2. Prior proceedings. For his involvement in the killing, the defendant was indicted as an accessory before the fact to murder in the first degree and was tried with Rodriguez, who had been indicted for murder in the first degree. [Note 4] At trial, the Commonwealth proceeded on the theory that the defendant did "aid" Tirado, Badillo, Smith, and Rodriguez in committing the murder, the prosecutor having conceded that there was no evidence the defendant had counselled, hired, or otherwise procured the felony. The judge, concluding that "[a]ccessory before the fact to felony is largely identical to the joint venture doctrine," accepted this theory. Consequently, at the close of evidence, he told the jury:
"To prove the defendant guilty of being an accessory before the fact to murder, the Commonwealth must prove the following three things beyond a reasonable doubt. Element number one, that someone other than the defendant committed a felony; namely, murder. Element number two,
that [the defendant] aided in the commission of the felony. And element number three, that [the defendant] had knowledge that another intended to commit the crime and shared the mental state required for the commission of the particular felony being questioned."
With regard to the second element, the judge told the jury that "the Commonwealth must prove that [the defendant] did assist in the commission of the felony," meaning that the defendant "intentionally participated in some meaningful and significant way by agreeing to stand by, at or near the scene, to render aid, assistance, or encouragement if such became necessary." Aside from a brief statement at the start of the instruction, the judge did not elaborate on the temporal element inherent in the offense of being an accessory before the fact to murder. [Note 5] The jury found the defendant guilty on the indictment of being an accessory before the fact to murder in the first degree on a theory of extreme atrocity or cruelty. [Note 6]
We reviewed the defendant's conviction in Rodriguez, supra at 482-487, and concluded that the language of the indictment, although prescribed by statute, see G. L. c. 277, § 79, [Note 7] improperly conflated the offense of being an accessory before the fact to a felony with that of aiding and abetting a felony, an offense also included within § 2 (see note 1, supra). Rodriguez, supra at 482-485. That is, we construed § 2 as articulating two "separate and distinct offenses" -- aiding a felony and being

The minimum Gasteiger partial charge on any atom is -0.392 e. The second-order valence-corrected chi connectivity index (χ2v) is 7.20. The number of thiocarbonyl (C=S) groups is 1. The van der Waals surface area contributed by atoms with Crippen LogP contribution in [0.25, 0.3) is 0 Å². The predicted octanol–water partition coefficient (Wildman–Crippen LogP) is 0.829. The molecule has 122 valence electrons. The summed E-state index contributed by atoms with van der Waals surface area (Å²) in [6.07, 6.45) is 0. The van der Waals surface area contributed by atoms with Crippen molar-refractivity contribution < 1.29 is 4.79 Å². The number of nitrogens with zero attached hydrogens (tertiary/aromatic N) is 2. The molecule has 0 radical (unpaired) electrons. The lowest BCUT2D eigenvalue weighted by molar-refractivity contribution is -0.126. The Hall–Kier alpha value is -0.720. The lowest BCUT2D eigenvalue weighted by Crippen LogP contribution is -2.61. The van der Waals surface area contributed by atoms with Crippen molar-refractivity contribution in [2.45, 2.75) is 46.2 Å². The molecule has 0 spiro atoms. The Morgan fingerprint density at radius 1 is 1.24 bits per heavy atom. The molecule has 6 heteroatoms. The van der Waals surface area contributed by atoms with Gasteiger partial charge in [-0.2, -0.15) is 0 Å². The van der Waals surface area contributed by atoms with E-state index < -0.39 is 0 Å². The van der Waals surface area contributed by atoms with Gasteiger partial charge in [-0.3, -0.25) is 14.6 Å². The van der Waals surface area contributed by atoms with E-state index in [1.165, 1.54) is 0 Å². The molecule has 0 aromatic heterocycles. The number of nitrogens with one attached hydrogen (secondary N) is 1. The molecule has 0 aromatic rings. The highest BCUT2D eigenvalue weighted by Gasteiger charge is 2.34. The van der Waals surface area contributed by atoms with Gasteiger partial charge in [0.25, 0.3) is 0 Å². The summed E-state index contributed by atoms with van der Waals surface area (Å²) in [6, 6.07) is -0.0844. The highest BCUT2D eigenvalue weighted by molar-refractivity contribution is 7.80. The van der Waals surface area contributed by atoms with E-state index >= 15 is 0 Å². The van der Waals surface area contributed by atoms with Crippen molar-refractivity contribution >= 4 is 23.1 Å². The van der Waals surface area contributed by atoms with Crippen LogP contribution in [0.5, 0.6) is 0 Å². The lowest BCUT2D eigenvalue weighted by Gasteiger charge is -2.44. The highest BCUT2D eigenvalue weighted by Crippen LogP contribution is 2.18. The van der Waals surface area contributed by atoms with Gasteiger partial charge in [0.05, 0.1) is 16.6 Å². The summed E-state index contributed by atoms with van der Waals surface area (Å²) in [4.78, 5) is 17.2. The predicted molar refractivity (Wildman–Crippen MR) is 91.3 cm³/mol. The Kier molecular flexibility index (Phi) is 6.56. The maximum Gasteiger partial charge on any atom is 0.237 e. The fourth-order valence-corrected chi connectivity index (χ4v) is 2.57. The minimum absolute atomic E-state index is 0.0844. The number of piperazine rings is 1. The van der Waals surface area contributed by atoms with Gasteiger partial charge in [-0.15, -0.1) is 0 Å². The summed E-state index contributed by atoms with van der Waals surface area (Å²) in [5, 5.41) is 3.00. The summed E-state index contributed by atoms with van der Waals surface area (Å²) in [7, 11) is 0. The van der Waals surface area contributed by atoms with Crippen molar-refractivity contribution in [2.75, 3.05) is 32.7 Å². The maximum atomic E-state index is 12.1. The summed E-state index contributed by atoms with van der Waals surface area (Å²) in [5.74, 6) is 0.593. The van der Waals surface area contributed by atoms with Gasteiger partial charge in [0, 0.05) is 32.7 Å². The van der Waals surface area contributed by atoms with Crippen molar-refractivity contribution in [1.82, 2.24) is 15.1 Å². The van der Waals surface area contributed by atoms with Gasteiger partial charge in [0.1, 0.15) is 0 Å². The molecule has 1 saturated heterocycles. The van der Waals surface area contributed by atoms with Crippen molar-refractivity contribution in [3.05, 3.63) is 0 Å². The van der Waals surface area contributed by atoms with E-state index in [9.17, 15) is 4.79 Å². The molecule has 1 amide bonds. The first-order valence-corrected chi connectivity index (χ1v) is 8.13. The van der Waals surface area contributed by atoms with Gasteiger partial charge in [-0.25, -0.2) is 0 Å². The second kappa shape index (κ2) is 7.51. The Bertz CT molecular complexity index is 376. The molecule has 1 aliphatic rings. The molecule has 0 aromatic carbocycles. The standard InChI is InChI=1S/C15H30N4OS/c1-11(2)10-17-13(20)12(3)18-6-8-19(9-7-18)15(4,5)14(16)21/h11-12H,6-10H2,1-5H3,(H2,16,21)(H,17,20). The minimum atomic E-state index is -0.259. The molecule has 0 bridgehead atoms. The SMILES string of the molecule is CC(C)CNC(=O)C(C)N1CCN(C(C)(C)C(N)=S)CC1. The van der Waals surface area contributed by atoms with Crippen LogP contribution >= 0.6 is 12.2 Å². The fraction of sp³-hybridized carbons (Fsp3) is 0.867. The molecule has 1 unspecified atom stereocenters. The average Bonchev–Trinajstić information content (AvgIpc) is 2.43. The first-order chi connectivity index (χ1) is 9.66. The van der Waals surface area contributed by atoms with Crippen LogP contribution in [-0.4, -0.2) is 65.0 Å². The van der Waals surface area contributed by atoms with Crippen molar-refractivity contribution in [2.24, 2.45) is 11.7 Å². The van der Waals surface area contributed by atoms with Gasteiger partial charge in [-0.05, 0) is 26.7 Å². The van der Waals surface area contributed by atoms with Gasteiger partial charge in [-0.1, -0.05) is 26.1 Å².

an accessory before the fact to a felony [Note 8] -- and faulted the Commonwealth for "improperly defin [ing] the offense on which [the defendant] was tried." Id. at 485, 486. We noted that, although this error in the wording of the indictment "may have been excusable on account of adherence to the statutory form . . . , the judge [also] submitted the case to the jury with improper instructions." Id. at 486- 487. As detailed above, the judge had instructed the jury that they could convict the defendant "as an accessory before the fact if he 'aided in the commission of the murder of [the victim].' " Id. at 487. That instruction did not comport with the form of the indictment, which alleged that the defendant acted before the commission of the felony, even though it tracked the evidence at trial, which had established his "active participation in, and presence during, the commission of the felony." Id. Consequently, we determined that the defendant's conviction of being an accessory before the fact to murder could not stand. Id.
Discussion. The defendant argues, as he did before the motion judge, that the indictment that charges him with murder in the first degree [Note 9] violates the prohibition against double jeopardy. Specifically, he contends that murder is akin to a lesser included offense of accessory before the fact to murder [Note 10] and, therefore, the new proceeding against him runs afoul of the familiar maxim that "a prosecution for a greater offense precludes subsequent